Josh-CO Dev

Solving the worlds problems one line of code at a time.


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Sending Emails from Silverlight

One of the requirements of my application I am writing is to send emails upon the creation of a new comment. This turned out to be quite simple. I am using RIA services and a Domain Service. In my domain service, I simply added the following code. I have noticed that this does not seem to work through GoDaddy, but it does test fine from my machine.

[Invoke]
public string SendEmail(string to, string body, string subject)
{
try
{
MailMessage msg = new MailMessage();
msg.To.Add(new MailAddress(to));
msg.From = new MailAddress(“noreply@josh-co.com”);
msg.Body = body;
msg.Subject = subject;
SmtpClient smtp = new SmtpClient();
smtp.Host = “smtp.gmail.com”;
smtp.EnableSsl = true;
smtp.UseDefaultCredentials = false;
smtp.DeliveryMethod = SmtpDeliveryMethod.Network;
smtp.Credentials = new System.Net.NetworkCredential(“gmailaccount”, “gmailpassword”);
smtp.Port = 587;
smtp.Send(msg);
return “Success”;
}
catch (Exception ex)
{
return ex.ToString();
}
}

 

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Silverlight Image Source Binding

I figured out something that just happened to be a life saver yesterday. I have been working on a more social tool for my workout tracking program. One thing I wanted was a comment system that would show the user’s profile picture. I spend forever trying to think of a way to loop through the list box. What I ended up with was much more simple:

 Here is the XAML:

<StackPanel Orientation=”Horizontal”>

<Image Grid.Row=”1″ Height=”64″ Source=”{Binding ImagePath}” HorizontalAlignment=”Left” Margin=”5,5,0,0″ x:Name=”imgProfileImage” Stretch=”Fill” VerticalAlignment=”Top” Width=”64″ />

</StackPanel>

The backend code simply sets the ImagePath binding to a path that is stored in the database.

 


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Some LinqToSQL Samples to get you through the day

So, one of the things that I am learning from scratch with Silverlight is LinqToSQL. In my professional life, we are still using typed datasets to do all of our databinding and our restricted to WinForms and ASP.net. So this is all new to me. I have found the process to be incredibly simple and thought I would share some code.

Click past the jump for code.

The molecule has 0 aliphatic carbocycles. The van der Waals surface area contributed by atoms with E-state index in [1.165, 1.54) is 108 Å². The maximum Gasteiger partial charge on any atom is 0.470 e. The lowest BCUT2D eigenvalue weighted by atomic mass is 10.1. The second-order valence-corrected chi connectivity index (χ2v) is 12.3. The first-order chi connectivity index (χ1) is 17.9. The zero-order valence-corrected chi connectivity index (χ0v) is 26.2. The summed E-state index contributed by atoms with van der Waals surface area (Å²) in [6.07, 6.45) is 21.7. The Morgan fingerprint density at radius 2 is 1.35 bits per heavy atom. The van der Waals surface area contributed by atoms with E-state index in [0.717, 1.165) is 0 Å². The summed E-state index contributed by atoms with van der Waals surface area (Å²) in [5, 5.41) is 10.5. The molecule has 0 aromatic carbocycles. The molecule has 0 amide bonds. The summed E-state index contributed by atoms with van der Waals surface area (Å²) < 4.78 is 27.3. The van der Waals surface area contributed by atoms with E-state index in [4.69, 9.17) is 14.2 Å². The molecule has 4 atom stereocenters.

Continue reading


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Silverlight WCF RIA Issues – Implement Domain Service

As i’ve mentioned in previous posts, I have been having some issues with WCF services in Silverlight. On my local computer, my application would compile and run just fine. When I would move the web service out to my host, GoDaddy, I would always get back errors that did not make any sense. I scoured the internet and found nothing of use. I have a clientaccesspolicy.xml, crossdomainpolicy.xml and did everything else the web told me. I then stumbled into some articles about using the entity framework with RIA calls, I am using LinqToSQL. These articles uses a domain services file to interface with the web service. I implemented this and everything began working. The weird thing is, so far it seems that I only need to expose the table itself through the domain service. I can still make all my web service calls, inserts, etc by calling my web service directly. Most frustrating problem ever!


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Why not to use the “delete before publishing feature” in Visual Studio

So, I learned an important lesson yesterday, I narrowly avoided wiping the entire site so far. Not that I have a whole lot of content yet, but it would have been a bit heartbreaking to say the least. I am working on a personal project that involves setting up a subdomain on this site that will host a silverlight application. My web project is set to delete all files and replace them when I perform a publish. Well, I am troubleshooting some issues with a WCF service and posted some files in my root directory. A couple of mistakes later and I accidently tried to publish my project to the root drive rather than the folder that houses my subdomain. Many of my folders and all of my files were wiped from the root directory. Thankfully, I happened to have a backup of most of the files and most all wordpress content is housed in the database. Talk about a rough lesson to learn!